Web accessibility is often thought of as ‘designing for the blind’ – however it’s not just people with physical conditions that need to be accommodated in web design. Accessibility also needs to consider cognitive differences in users, too.

This article by Brandon Gregory looks at how web design can affect people with cognitive differences such as inattention, anxiety and depression. For example, articles littered with animated GIFs on loop can be extremely distressing for people with attention-related conditions such as bipolar disorder. Similarly, unclear forms or convoluted navigation paths can negatively impact anxiety sufferers.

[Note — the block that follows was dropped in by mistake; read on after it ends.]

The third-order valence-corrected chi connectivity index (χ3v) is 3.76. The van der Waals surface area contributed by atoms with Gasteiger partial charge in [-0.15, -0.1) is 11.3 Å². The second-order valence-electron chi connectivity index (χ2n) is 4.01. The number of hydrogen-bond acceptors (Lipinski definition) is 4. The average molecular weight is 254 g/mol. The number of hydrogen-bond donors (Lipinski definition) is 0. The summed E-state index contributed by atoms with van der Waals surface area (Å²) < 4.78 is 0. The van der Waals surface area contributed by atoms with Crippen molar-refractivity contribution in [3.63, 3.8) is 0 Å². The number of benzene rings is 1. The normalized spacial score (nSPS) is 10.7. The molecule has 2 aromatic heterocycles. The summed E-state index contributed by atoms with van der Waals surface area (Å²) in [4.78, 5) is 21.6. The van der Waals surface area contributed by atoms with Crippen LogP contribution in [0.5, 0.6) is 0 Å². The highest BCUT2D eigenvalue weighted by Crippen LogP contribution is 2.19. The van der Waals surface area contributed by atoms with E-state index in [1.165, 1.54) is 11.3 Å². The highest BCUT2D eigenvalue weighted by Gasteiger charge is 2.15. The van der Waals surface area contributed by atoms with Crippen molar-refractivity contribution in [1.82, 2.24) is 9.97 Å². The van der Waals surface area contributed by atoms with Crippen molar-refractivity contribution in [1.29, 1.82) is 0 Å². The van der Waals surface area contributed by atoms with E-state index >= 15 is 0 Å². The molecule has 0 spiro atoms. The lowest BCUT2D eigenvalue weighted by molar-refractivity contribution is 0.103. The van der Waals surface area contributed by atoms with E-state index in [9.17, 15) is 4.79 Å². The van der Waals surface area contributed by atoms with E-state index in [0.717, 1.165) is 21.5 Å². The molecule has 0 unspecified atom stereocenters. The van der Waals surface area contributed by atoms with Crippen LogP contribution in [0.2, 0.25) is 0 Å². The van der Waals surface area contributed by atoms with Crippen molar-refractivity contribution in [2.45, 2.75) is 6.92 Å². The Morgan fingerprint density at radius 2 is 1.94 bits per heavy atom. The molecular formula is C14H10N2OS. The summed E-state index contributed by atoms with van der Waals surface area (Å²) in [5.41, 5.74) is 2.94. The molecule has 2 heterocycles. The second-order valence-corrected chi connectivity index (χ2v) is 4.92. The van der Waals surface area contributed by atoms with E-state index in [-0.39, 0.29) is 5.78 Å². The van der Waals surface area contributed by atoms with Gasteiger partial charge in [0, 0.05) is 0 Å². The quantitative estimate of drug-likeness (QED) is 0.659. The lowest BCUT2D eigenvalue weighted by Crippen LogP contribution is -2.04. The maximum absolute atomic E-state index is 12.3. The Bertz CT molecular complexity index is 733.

It’s important to take a holistic approach when it comes to considering user needs in a web project, particularly in the health industry. Accessibility is something we consider carefully when working on our clients’ digital products. Tadashi’s approach is to embed best practices at all stages of the process, ensuring user differences are catered to in the online space.

This piece is well worth a read if you’re offering online content or services for your users.

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